Islamic Birthdays (and BIG NEWS!)

I love birthdays. Growing up, we normally did not make a huge deal about birthdays, with parties and gifts, but it was still a special day. We always chose our own cake, and we always felt special on that day.

However, it wasn’t just one birthday. We “celebrated” our Islamic birthday too! One of my favorite things growing up was having two birthdays. I had TWO days that were extra-special for me!

(And for those years that our birthdays fell during the months of Muharram or Safar, we made a bigger deal of our Islamic birthdays.)

I’ve continued that with my daughter – she was born two days after Eid, so we always do a little something special for her on that day. Nothing major, but special nevertheless.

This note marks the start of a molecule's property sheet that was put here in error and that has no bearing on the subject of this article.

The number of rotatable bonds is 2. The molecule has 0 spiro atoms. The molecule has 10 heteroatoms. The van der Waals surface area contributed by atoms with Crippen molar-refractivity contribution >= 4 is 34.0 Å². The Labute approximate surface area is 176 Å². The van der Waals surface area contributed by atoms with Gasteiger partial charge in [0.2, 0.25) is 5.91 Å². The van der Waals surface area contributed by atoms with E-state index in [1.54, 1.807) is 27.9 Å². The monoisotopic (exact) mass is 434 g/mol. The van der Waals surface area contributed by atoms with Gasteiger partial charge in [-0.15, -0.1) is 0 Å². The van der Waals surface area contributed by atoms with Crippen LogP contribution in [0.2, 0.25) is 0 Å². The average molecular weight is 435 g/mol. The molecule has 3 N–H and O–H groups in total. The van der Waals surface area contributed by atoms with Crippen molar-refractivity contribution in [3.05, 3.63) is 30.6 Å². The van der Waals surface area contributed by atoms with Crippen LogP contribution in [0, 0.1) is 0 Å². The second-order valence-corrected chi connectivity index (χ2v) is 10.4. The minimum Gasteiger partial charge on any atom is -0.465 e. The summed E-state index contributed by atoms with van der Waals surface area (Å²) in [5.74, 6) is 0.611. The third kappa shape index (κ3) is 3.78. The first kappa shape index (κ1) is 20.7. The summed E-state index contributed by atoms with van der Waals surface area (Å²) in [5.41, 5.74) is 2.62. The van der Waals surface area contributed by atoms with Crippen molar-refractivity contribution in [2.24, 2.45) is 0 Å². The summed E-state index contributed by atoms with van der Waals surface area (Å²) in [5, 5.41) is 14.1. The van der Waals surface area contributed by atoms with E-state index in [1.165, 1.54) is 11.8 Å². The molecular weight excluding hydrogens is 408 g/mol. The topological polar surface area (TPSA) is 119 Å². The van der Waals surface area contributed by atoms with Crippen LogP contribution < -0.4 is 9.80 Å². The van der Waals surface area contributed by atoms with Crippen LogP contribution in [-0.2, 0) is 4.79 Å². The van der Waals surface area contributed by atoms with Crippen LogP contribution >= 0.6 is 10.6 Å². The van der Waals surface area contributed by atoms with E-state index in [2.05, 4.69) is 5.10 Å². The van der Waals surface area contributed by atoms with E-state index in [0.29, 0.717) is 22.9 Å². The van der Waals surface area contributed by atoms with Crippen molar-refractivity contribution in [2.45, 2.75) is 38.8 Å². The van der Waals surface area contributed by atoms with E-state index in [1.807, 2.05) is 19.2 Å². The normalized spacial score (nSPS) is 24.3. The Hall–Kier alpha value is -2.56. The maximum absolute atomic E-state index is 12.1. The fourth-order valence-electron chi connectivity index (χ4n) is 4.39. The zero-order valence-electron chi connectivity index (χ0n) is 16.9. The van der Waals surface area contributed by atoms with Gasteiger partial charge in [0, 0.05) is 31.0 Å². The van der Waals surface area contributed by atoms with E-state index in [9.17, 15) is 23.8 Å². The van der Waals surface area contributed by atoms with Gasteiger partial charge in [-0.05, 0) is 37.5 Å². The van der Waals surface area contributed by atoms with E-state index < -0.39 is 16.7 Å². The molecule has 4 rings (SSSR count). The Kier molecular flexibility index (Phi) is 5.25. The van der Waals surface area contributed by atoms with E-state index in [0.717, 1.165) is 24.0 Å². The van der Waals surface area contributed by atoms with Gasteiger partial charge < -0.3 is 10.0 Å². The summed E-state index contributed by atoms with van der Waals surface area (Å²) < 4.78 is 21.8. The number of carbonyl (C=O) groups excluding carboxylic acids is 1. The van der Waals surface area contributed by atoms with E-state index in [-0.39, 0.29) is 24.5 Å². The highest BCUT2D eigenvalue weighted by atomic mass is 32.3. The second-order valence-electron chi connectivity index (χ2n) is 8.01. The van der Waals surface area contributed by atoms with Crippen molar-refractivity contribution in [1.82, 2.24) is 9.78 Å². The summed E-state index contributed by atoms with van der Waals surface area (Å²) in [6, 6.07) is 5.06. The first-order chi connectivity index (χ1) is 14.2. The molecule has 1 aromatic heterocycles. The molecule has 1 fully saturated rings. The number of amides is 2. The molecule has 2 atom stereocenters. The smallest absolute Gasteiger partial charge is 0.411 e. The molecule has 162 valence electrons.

Do YOU celebrate your kid’s Islamic birthday? Do you know when it is?! If you don’t, you can find out at sites like Islamic Finder or IslamiCity. (When I tried my birthday on here, they both gave me different days. Moon issues and whatnot. If that happens to you… choose either day? I guess? For whatever it’s worth, Islamic Finder gave me the correct date, while IslamiCity was a day ahead.)

ACS_0018 (1).png

FREE DOWNLOAD: Click HERE to download this fun poster for A4 size paper and HERE to downlad it for letter size paper for your kid to write down his/her birthday – and Islamic birthday!

Here’s my daughter’s “decorated” version:

ACS_0017 (1).png

Make a big deal about it. Make it fun and exciting! Figure out how many days are left until their Islamic birthday. Which birthday is coming up sooner? How old are they be according to the two different calendars?